Review –

Loved it but at times it seems to bog down in details, but I think that’s pretty common for the author. Very lengthy but if you like the vampire genre I recommend you add this to your “to be read” list.

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It’s Not Summer Without You (Summer#2) by Jenny Han

Book Description:

Published: April 27, 2010

Can summer be truly summer without Cousins Beach?

It used to be that Belly counted the days until summer, until she was back at Cousins Beach with Conrad and Jeremiah. But not this year. Not after Susannah got sick again and Conrad stopped caring. Everything that was right and good has fallen apart, leaving Belly wishing summer would never come.
But when Jeremiah calls saying Conrad has disappeared, Belly knows what she must do to make things right again. And it can only happen back at the beach house, the three of them together, the way things used to be. If this summer really and truly is the last summer, it should end the way it started–at Cousins Beach.

Review –

We found out, in the beginning of the second book of the Summer Trilogy, that when Conrad came to pick up Belly in December, they drove to Cousins Beach and stayed in the summer-house overnight, but all they did was kiss (a lot)  and drink hot chocolate. The relationship seemed to slowly  fall apart after that  and then after he took her to the prom in May he broke up with her. Now it is July and Jeremiah calls to say Conrad is missing and he wants Belly to help, so of course she’s going to go and help find Conrad. She packed her bags and tells her best friend Taylor to lie to her mother if she called because she is going to be her alibi. Jeremiah picks her up and then they drive to Brown University and talk to Conrad’s roommate, which is no help so they find another friend to ask  and they find out that he mentioned the beach so they know that he’s going to Cousins Beach so that’s where they go.

Once they get there  Conrad is mad that they came and told them to go right back but of course they don’t. They fight and  argue and Conrad says he still is not coming back. The next morning Belly finds out that Conrad’s father is planning to sell the summer-house and that’s why Conrad is here, not to disappear but to save the house. Conrad’s father says that he definitely is going to sell the house and there’s a lot of yelling and arguing but finally he leaves and they decide that they need to have a party because it’s the last night  in the house on the beach, so they get liquor and beer and pizza and Belly gets drunk and at 4 o’clock in the morning calls her mother and tells her the situation and her mother gets in the car and heads for Cousins Beach.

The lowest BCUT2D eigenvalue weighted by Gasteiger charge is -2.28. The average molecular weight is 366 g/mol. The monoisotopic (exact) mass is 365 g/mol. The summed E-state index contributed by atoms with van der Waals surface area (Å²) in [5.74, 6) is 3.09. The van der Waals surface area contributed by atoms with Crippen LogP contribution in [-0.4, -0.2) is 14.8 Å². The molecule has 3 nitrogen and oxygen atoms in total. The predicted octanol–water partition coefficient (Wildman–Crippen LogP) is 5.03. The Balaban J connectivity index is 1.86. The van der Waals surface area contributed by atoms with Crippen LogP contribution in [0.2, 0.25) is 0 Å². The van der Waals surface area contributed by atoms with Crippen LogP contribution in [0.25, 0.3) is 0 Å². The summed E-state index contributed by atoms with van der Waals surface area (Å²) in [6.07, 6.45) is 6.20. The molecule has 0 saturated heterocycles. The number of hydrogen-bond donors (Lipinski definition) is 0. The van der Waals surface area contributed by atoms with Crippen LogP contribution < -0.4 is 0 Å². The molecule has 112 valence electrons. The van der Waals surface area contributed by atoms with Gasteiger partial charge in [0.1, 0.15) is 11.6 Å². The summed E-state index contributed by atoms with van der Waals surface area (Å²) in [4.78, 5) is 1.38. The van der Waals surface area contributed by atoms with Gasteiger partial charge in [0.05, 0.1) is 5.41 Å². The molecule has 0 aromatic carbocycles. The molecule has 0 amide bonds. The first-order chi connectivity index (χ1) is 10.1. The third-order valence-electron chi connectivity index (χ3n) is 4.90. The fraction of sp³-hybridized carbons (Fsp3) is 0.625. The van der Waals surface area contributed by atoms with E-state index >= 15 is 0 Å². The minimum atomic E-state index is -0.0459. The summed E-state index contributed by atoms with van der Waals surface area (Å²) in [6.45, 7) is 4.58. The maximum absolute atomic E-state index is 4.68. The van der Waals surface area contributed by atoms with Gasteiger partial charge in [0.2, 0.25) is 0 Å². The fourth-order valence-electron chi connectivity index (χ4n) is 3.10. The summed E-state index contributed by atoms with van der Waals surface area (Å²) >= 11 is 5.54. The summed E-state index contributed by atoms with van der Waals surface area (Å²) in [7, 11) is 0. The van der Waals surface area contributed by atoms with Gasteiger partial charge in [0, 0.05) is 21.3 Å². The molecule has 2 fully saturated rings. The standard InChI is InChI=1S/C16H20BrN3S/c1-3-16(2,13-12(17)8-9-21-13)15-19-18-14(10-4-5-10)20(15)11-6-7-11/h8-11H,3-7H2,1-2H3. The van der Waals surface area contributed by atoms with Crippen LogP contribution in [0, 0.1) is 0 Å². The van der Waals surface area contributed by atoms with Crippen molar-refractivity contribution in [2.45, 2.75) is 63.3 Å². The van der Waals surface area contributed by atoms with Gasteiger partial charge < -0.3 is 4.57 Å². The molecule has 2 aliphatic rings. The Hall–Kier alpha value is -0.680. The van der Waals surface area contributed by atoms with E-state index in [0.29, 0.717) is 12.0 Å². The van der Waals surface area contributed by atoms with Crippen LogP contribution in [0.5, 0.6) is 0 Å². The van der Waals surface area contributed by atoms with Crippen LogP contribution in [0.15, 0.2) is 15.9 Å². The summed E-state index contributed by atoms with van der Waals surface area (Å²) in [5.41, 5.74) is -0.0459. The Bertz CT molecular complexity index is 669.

Once Belly’s mother gets there she tries talking some sense into the boys’ father, but to no avail-BUT finally he concedes and says he will not sell it because he now understands that the boys want to keep it as a way to staying close to their dead mother.

Conrad is still acting indifferent to Belly and her feelings for him. It’s true deep inside he knows he loves her but won’t admit it. Belly is hurt and Jeremiah confesses him feelings for Belly and they kiss and Belly is a bit taken aback at how the kiss makes her feel. It’s not said, but it’s implied that form a relationship because at the end of the book two years have passed and Belly is questioning if she has chosen the right boy.

Can’t wait to read the next book.

Five stars *****

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I Was Here by Gayle Forman

Book Description:

Published: January 27, 2015

Cody and Meg were inseparable.
Two peas in a pod.
Until . . . they weren’t anymore.

When her best friend Meg drinks a bottle of industrial-strength cleaner alone in a motel room, Cody is understandably shocked and devastated. She and Meg shared everything—so how was there no warning? But when Cody travels to Meg’s college town to pack up the belongings left behind, she discovers that there’s a lot that Meg never told her. About her old roommates, the sort of people Cody never would have met in her dead-end small town in Washington. About Ben McAllister, the boy with a guitar and a sneer, who broke Meg’s heart. And about an encrypted computer file that Cody can’t open—until she does, and suddenly everything Cody thought she knew about her best friend’s death gets thrown into question.